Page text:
That this involved for Tolkien something more than the merely nostalgic, romantic desire for a tragically lost past, but also a specifically Christian hope for an as yet future fulfillment, is glimpsed in a letter he wrote to his son Christopher. Describing his own, semi-mystical experience of direct, intellectual illumination when he first came to realize that “Man the story-teller would have to be redeemed in a manner consonant with his nature: by a moving story,” namely, the Christian Gospel, Tolkien writes:
I was riding along on a bicycle one day, not so long ago, past the Radcliffe Infirmary, when I had one of those sudden clarities which sometimes come in dreams (even anaesthetic-produced ones). I remember saying aloud with absolute conviction: “But of course! Of course that’s how things really do work.” But I could not reproduce any argument that had led to this, though the sensation was the same as having been convinced by reason (if without reasoning). And I have since thought that one of the reasons why one can’t recapture the wonderful argument or secret when one wakes up is simply because there was not one: but there was (often maybe) a direct appreciation by the mind (sc. reason) but without the chain of argument we know in our time-serial life. (L 100-1)
Not unlike St. Thomas, then—for whom there is a sort of planned obsolescence or provisionality to the distinction between faith and reason, one that is to diminish asymptotically until the day it dissolves altogether in the completely unified and unifying vision of God (and vision of all things else) in his essence—Tolkien looks both backward and forward to what is for him a simultaneously ancient and eschatological vision of things in their created glory. Tolkien naturally took it as some measure of his success, accordingly, when, toward the end of his life one reader, a self-described “unbeliever, or at best a man of belatedly and dimly dawning religious feeling,” wrote telling him how he had “create[d] a world in which some sort of faith seems to be everywhere without a visible source, like light from an invisible lamp” (L 413). Tolkien reported these words to another correspondent who had made a similar observation, and to whom Tolkien replied, “[of] his own san[ct]ity no man can securely judge. If sanctity inhabits his work or as a pervading light illumines it then it does not come from him but through him. And neither of you would perceive it in these terms unless it was with you also” (413).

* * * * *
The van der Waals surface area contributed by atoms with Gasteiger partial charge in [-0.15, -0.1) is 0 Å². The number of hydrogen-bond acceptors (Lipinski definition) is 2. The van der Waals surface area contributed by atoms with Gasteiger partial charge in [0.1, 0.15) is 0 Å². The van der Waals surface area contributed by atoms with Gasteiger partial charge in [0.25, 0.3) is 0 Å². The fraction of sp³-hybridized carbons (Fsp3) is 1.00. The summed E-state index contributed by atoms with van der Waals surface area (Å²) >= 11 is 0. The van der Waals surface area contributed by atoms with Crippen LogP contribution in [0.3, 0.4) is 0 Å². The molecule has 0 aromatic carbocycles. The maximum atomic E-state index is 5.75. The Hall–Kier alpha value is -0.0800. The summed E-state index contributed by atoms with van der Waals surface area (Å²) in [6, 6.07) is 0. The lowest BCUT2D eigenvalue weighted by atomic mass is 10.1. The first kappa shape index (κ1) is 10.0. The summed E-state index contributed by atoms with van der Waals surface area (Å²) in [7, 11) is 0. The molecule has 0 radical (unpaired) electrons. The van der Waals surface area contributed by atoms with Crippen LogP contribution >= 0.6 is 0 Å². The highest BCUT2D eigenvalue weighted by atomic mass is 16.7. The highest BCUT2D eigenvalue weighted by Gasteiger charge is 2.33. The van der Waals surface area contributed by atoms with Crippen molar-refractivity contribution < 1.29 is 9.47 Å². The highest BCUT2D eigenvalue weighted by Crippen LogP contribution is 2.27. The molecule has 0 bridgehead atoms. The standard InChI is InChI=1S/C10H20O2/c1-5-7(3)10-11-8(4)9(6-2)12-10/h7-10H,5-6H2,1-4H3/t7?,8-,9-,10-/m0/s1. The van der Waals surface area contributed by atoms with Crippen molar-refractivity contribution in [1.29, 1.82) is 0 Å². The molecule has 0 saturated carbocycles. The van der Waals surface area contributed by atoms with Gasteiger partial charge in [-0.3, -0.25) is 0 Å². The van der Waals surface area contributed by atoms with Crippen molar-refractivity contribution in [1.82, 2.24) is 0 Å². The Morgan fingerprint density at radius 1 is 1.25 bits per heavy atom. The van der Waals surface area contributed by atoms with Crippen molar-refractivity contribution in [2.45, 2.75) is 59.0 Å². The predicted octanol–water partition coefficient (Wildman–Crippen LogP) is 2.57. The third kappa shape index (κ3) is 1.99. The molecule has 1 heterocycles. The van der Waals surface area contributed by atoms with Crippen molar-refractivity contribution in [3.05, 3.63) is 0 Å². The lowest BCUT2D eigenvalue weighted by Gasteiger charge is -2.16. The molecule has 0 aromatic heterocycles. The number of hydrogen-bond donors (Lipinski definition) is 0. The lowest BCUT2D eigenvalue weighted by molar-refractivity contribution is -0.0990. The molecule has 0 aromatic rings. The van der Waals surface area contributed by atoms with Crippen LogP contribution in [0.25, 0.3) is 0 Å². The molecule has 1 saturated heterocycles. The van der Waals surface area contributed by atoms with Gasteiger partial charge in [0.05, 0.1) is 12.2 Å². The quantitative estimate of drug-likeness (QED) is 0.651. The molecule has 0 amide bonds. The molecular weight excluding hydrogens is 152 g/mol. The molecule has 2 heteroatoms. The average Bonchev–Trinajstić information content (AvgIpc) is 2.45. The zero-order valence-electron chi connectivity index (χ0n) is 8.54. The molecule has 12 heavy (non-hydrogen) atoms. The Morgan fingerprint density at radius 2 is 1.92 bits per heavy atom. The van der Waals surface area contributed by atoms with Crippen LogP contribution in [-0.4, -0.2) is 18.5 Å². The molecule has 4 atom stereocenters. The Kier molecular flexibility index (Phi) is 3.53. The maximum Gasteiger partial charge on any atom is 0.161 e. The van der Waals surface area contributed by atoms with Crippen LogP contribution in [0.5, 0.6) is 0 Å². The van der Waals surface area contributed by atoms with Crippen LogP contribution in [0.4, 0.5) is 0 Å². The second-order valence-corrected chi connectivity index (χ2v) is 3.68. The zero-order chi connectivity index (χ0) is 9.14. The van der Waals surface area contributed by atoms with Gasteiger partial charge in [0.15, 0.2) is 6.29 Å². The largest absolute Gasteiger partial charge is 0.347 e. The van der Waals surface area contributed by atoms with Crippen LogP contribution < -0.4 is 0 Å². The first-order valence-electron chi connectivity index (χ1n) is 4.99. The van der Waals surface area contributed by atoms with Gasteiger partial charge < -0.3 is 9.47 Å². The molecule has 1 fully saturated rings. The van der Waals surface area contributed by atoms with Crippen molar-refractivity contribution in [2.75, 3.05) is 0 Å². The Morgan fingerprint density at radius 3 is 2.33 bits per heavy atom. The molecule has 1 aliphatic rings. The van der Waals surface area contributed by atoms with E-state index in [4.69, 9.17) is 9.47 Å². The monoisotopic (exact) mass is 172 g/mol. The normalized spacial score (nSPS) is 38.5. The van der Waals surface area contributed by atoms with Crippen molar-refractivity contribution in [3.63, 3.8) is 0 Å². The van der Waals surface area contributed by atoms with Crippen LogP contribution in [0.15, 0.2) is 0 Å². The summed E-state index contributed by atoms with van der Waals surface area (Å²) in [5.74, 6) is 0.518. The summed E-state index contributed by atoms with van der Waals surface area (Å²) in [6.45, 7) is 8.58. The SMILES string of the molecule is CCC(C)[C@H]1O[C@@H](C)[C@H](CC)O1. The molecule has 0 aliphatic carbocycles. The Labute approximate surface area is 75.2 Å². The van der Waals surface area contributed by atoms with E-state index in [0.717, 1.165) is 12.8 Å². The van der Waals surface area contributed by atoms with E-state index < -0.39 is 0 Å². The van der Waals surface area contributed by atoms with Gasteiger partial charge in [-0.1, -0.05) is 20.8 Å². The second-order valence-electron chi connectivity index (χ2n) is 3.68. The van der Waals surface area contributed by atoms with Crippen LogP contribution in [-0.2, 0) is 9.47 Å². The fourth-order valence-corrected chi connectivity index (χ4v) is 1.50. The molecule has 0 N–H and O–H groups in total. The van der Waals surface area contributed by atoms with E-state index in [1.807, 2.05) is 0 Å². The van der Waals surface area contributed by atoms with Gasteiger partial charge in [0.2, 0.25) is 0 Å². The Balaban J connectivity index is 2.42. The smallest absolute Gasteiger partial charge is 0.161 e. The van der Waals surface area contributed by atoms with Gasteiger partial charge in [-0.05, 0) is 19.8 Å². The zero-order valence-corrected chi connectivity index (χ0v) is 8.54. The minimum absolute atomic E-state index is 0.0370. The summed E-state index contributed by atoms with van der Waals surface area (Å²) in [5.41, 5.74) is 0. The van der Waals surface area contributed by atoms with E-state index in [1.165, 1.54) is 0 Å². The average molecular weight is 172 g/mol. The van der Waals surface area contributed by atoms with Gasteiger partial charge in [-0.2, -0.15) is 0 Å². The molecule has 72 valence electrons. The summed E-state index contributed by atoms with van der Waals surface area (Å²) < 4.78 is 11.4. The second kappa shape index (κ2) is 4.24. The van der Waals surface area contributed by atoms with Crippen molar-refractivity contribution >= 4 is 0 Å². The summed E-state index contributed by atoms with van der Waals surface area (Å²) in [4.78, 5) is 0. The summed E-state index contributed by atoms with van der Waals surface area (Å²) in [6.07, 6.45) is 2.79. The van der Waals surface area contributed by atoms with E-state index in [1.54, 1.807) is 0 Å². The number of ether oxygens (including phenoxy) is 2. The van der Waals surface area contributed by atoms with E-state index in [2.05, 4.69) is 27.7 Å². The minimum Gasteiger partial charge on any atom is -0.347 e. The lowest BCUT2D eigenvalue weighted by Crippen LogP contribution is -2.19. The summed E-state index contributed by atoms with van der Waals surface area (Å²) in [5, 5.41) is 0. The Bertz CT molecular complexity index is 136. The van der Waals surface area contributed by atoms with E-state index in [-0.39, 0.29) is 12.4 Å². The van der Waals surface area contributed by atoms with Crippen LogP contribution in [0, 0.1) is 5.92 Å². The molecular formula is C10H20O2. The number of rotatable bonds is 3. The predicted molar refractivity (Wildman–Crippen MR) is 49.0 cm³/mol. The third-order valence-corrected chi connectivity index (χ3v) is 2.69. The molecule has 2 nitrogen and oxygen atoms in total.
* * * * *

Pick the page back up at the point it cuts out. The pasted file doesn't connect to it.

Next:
Rosemann, Understanding Scholastic Thought with Foucault, 50-4.
 Flieger, Splintered Light, 38. Similar views to Barfield’s on the interrelationship between myth, language, and reality were developed about the same time in the 1920s in Germany by Ernst Cassirer and later in France by Vernant. For a discussion of Tolkien and Cassirer on the relationship between language and magic, see Zimmer, “Creation and Re-creating Worlds with Words.”